Leaving her friend and employer behind, she stepped up onto the boulevard and started toward the house with a determined stride. She was a counselor, after all. She knew how to handle people. She had the skills to defuse the situation-provided she didn't lose her temper. Of course, there was an ever-present danger of her losing her temper these days.
The relocation of Horizon House should have been simple. Call a moving van, pack a few boxes, change the letterhead on the stationery. The home had been in its former location for three years without incident. Lynn doubted if most of the citizens of Rochester, Minnesota, had had any idea it existed until the building that housed Horizon's residents had been scheduled for demolition to make room for a new hotel. And the Horizon staff might have pulled off the move to this nondescript house with the neighbors going on in self-absorbed, quiet bliss if it hadn't been for one pompous, ill-informed, obnoxious man.
"We don't want you here!"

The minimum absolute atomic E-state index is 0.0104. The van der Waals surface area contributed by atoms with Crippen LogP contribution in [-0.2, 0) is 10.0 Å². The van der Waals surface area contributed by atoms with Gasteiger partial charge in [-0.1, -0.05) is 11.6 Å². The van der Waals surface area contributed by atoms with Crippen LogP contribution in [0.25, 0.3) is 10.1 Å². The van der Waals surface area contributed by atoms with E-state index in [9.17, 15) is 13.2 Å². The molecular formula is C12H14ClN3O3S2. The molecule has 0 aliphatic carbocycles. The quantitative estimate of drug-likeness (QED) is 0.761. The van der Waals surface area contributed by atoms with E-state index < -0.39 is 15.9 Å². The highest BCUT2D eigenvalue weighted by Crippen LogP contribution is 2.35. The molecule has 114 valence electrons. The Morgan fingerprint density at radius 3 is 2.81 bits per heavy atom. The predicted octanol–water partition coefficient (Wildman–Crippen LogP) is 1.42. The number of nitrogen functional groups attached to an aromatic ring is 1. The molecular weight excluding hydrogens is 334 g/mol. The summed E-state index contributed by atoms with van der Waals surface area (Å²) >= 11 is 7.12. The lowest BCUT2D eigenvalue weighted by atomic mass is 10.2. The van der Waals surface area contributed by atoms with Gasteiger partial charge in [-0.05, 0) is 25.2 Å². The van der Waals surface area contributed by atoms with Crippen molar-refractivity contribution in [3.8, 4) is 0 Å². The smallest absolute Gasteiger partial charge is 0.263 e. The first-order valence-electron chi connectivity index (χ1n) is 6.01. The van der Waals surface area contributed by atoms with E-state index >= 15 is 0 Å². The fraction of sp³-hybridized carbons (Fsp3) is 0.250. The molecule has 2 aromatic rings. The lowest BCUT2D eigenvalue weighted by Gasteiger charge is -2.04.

He materialized in front of Lynn as if her thoughts had conjured him up. Elliot Graham. A man who looked so normal, so ordinary, he might have been a mailman or a dermatologist. He stood before her, a man of average height, average build, average brown hair neatly combed. His face was an average face, unremarkable in every way except one-he had the eyes of a fanatic.
He looked self-important and self-righteous in his charcoal slacks, white shirt, burgundy tie. The epitome of the well-dressed protestor. Lynn caught a whiff of woodsy aftershave and knew instantly who had called the news crew. They were too late for the six o'clock news, but Elliot would look just as spiffy at ten. She, on the other hand, would look like a street person in her old jeans and faded T-shirt.
She closed her eyes briefly against the warning flash of pain in her right temple. As she opened them again a cameraman stepped into her line of vision, a minion behind him raising a blinding white spotlight on a long pole. Lynn flinched from the light as a reporter stepped up to her, microphone in hand.
"What do you have to say about community resentment against this move?"
"We don't want this institution in our neighborhood," Elliot Graham said emphatically, butting in front of Lynn.
"St. Stephen's Church has graciously donated the use of this house to Horizon, Mr. Graham," Lynn said, edging her way back in front of him, her hold on her temper slipping as the pain level of her headache escalated. "We intend to move in with or without your permission."